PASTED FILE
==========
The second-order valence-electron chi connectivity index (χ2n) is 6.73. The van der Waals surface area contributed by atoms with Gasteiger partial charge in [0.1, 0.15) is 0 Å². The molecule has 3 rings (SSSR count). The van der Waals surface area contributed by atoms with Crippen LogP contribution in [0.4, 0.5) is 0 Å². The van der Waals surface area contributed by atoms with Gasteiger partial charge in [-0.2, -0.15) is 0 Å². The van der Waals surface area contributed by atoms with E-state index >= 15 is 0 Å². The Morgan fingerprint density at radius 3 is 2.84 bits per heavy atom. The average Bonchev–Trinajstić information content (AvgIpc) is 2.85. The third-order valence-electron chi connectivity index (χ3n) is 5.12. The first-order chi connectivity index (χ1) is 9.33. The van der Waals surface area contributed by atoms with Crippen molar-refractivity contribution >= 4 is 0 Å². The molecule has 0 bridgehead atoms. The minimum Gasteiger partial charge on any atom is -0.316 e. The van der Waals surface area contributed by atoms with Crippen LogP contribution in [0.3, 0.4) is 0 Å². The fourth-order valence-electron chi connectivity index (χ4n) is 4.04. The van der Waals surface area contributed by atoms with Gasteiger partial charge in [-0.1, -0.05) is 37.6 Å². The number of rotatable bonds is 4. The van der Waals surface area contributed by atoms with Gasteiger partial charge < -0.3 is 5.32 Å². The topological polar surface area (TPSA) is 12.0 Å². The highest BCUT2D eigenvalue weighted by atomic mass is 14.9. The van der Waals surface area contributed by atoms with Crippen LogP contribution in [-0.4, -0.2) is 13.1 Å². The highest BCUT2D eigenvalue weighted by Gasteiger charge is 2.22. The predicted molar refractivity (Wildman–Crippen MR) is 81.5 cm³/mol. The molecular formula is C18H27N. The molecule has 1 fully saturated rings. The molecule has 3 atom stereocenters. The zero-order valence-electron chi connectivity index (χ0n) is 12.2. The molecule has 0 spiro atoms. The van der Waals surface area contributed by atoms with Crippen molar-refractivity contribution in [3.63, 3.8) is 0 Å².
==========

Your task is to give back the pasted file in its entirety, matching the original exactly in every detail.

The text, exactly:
The second-order valence-electron chi connectivity index (χ2n) is 6.73. The van der Waals surface area contributed by atoms with Gasteiger partial charge in [0.1, 0.15) is 0 Å². The molecule has 3 rings (SSSR count). The van der Waals surface area contributed by atoms with Crippen LogP contribution in [0.4, 0.5) is 0 Å². The van der Waals surface area contributed by atoms with Gasteiger partial charge in [-0.2, -0.15) is 0 Å². The van der Waals surface area contributed by atoms with E-state index >= 15 is 0 Å². The Morgan fingerprint density at radius 3 is 2.84 bits per heavy atom. The average Bonchev–Trinajstić information content (AvgIpc) is 2.85. The third-order valence-electron chi connectivity index (χ3n) is 5.12. The first-order chi connectivity index (χ1) is 9.33. The van der Waals surface area contributed by atoms with Crippen molar-refractivity contribution >= 4 is 0 Å². The molecule has 0 bridgehead atoms. The minimum Gasteiger partial charge on any atom is -0.316 e. The van der Waals surface area contributed by atoms with Crippen LogP contribution in [0.3, 0.4) is 0 Å². The fourth-order valence-electron chi connectivity index (χ4n) is 4.04. The van der Waals surface area contributed by atoms with Gasteiger partial charge in [-0.1, -0.05) is 37.6 Å². The number of rotatable bonds is 4. The van der Waals surface area contributed by atoms with Gasteiger partial charge < -0.3 is 5.32 Å². The topological polar surface area (TPSA) is 12.0 Å². The highest BCUT2D eigenvalue weighted by atomic mass is 14.9. The van der Waals surface area contributed by atoms with Crippen LogP contribution in [-0.4, -0.2) is 13.1 Å². The highest BCUT2D eigenvalue weighted by Gasteiger charge is 2.22. The predicted molar refractivity (Wildman–Crippen MR) is 81.5 cm³/mol. The molecular formula is C18H27N. The molecule has 1 fully saturated rings. The molecule has 3 atom stereocenters. The zero-order valence-electron chi connectivity index (χ0n) is 12.2. The molecule has 0 spiro atoms. The van der Waals surface area contributed by atoms with Crippen molar-refractivity contribution in [3.63, 3.8) is 0 Å².